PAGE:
By Stephen Meserve | AHL On The Beat
The injury woes of the Dallas Stars this season have been well-documented. The club has already lost 142 man-games to injury on the season.
Those injuries started in training camp, and the hits just kept on coming. Cody Eakin, Jason Spezza, Patrick Sharp, Jiri Hudler and Mattias Janmark would all drop from the lineup for various reasons. Janmark was lost for the season following a knee injury requiring season-ending surgery.
And so, in stepped the Texas Stars. Players on Texas’ opening night roster have now contributed 25 man-games to the NHL side since the start of the season.
“Your AHL team is a lifeline to your NHL team,” notes Texas Stars head coach Derek Laxdal. “They’re going to go through injuries and sicknesses. They’ll go through peaks and valleys in their play. Any time you can bring up a player to support their play, to get them through a tough stretch or tough travel, it gives them extra energy to get through the season. It’s a grind up there. Any AHL team — that’s why they’re there.”
Laxdal noticed in training camp that his players sensed there was an opportunity amid the injuries for AHL players to up their game and make it into the NHL this season.
“Right from the get-go, guys sense opportunities. When they hear of a long-term injury, they perk up a little bit and some guys pick their game up a little quicker.”
For the past two season, the Dallas Stars have hosted their training camp in the Austin suburb of Cedar Park, Texas, the home of their AHL team. Having everyone in the same place has helped to create a strong bond across the Dallas Stars, Texas Stars and the ECHL’s Idaho Steelheads.
“I’ve been here five years now, so I’ve built a lot of relationships,” said Justin Dowling, who got his first NHL game this season. “Once the season gets going, everyone splits up and goes their own ways. It’s nice when everyone comes to Austin, and you get to hang out with those guys, especially when you get called up because you’re a lot more comfortable and confident.”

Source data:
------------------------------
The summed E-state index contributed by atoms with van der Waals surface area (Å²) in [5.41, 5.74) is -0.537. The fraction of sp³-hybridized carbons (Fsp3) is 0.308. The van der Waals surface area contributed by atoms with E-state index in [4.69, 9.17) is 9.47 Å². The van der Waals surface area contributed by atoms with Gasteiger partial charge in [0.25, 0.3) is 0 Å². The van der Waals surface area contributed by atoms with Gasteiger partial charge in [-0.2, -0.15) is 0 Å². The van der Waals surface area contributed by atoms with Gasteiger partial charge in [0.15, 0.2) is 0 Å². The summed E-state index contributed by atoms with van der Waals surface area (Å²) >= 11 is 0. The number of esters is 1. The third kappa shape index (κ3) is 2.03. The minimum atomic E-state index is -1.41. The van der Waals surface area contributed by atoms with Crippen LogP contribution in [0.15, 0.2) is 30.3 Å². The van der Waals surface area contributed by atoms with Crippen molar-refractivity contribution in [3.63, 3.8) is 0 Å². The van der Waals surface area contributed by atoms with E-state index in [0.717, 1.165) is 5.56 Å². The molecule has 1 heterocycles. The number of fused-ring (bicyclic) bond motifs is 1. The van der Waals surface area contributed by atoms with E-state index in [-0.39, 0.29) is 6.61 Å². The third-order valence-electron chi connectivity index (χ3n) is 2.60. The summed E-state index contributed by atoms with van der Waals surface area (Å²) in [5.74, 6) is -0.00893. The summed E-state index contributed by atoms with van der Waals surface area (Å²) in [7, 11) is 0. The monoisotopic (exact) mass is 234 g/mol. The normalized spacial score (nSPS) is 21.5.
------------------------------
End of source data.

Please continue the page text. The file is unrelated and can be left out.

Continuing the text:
Justin Dowling’s call came on October 24. In his first game against Winnipeg, he played along as he was subjected to their Dallas ritual of the solo warmup skate. First-timers are sent out for pregame warmups first in line, but the rest of the team doesn’t follow, allowing them to do a complete lap alone. Dowling was no exception.
“I knew the solo skate was coming,” said Dowling, smiling. “Lo and behold, Jamie Benn calls me up to lead the guys, and there I go on a lap by myself. You pretend like it’s not coming and act surprised when it comes.”
Gemel Smith is another player who took a solo skate this season. His first NHL game on October 22 came as a direct result of injuries. Smith found himself in an opportune position for the call-up thanks to the long-term development of his AHL coaches. Last season, Smith struggled with his overall game and found himself in the ECHL for a time.
Smith recalled, “[Being sent to the ECHL] was a wake-up call. I was immature in my game and my preparation. It helped me for the season.”
In the estimation of Coach Laxdal, both Smith and Dowling were recalled to the NHL because they were able to act as supportive players to the star-studded roster in Dallas. Laxdal, who coached the junior Edmonton Oil Kings before Texas, noted that everyone can score in the WHL. He used to instruct players there that the ones who will make the AHL or NHL rosters are the ones who can defend. Now he preaches the same message to his AHL squad.